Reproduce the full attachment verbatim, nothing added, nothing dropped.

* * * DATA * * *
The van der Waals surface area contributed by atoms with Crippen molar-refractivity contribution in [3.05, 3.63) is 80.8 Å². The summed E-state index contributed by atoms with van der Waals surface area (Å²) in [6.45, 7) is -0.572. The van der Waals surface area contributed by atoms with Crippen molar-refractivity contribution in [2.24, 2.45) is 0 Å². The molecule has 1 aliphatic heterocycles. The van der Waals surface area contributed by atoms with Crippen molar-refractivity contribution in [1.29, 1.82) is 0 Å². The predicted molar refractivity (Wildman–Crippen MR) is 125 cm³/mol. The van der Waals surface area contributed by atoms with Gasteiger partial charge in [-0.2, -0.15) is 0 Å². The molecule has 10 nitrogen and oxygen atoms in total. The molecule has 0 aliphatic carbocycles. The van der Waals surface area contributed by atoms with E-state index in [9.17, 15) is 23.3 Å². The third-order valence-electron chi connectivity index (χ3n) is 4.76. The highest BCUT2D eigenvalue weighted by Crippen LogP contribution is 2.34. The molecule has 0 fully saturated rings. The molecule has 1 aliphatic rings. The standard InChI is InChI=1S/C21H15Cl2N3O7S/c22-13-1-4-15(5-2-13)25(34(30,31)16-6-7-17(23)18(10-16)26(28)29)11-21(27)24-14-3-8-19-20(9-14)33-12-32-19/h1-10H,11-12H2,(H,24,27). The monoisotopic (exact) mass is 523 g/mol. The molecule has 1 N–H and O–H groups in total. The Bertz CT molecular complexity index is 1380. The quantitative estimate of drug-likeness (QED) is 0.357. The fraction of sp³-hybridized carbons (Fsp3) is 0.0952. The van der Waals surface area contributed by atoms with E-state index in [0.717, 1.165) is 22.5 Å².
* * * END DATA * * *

The van der Waals surface area contributed by atoms with Crippen molar-refractivity contribution in [3.05, 3.63) is 80.8 Å². The summed E-state index contributed by atoms with van der Waals surface area (Å²) in [6.45, 7) is -0.572. The van der Waals surface area contributed by atoms with Crippen molar-refractivity contribution in [2.24, 2.45) is 0 Å². The molecule has 1 aliphatic heterocycles. The van der Waals surface area contributed by atoms with Crippen molar-refractivity contribution in [1.29, 1.82) is 0 Å². The predicted molar refractivity (Wildman–Crippen MR) is 125 cm³/mol. The van der Waals surface area contributed by atoms with Gasteiger partial charge in [-0.2, -0.15) is 0 Å². The molecule has 10 nitrogen and oxygen atoms in total. The molecule has 0 aliphatic carbocycles. The van der Waals surface area contributed by atoms with E-state index in [9.17, 15) is 23.3 Å². The third-order valence-electron chi connectivity index (χ3n) is 4.76. The highest BCUT2D eigenvalue weighted by Crippen LogP contribution is 2.34. The molecule has 0 fully saturated rings. The molecule has 1 aliphatic rings. The standard InChI is InChI=1S/C21H15Cl2N3O7S/c22-13-1-4-15(5-2-13)25(34(30,31)16-6-7-17(23)18(10-16)26(28)29)11-21(27)24-14-3-8-19-20(9-14)33-12-32-19/h1-10H,11-12H2,(H,24,27). The monoisotopic (exact) mass is 523 g/mol. The molecule has 1 N–H and O–H groups in total. The Bertz CT molecular complexity index is 1380. The quantitative estimate of drug-likeness (QED) is 0.357. The fraction of sp³-hybridized carbons (Fsp3) is 0.0952. The van der Waals surface area contributed by atoms with E-state index in [0.717, 1.165) is 22.5 Å².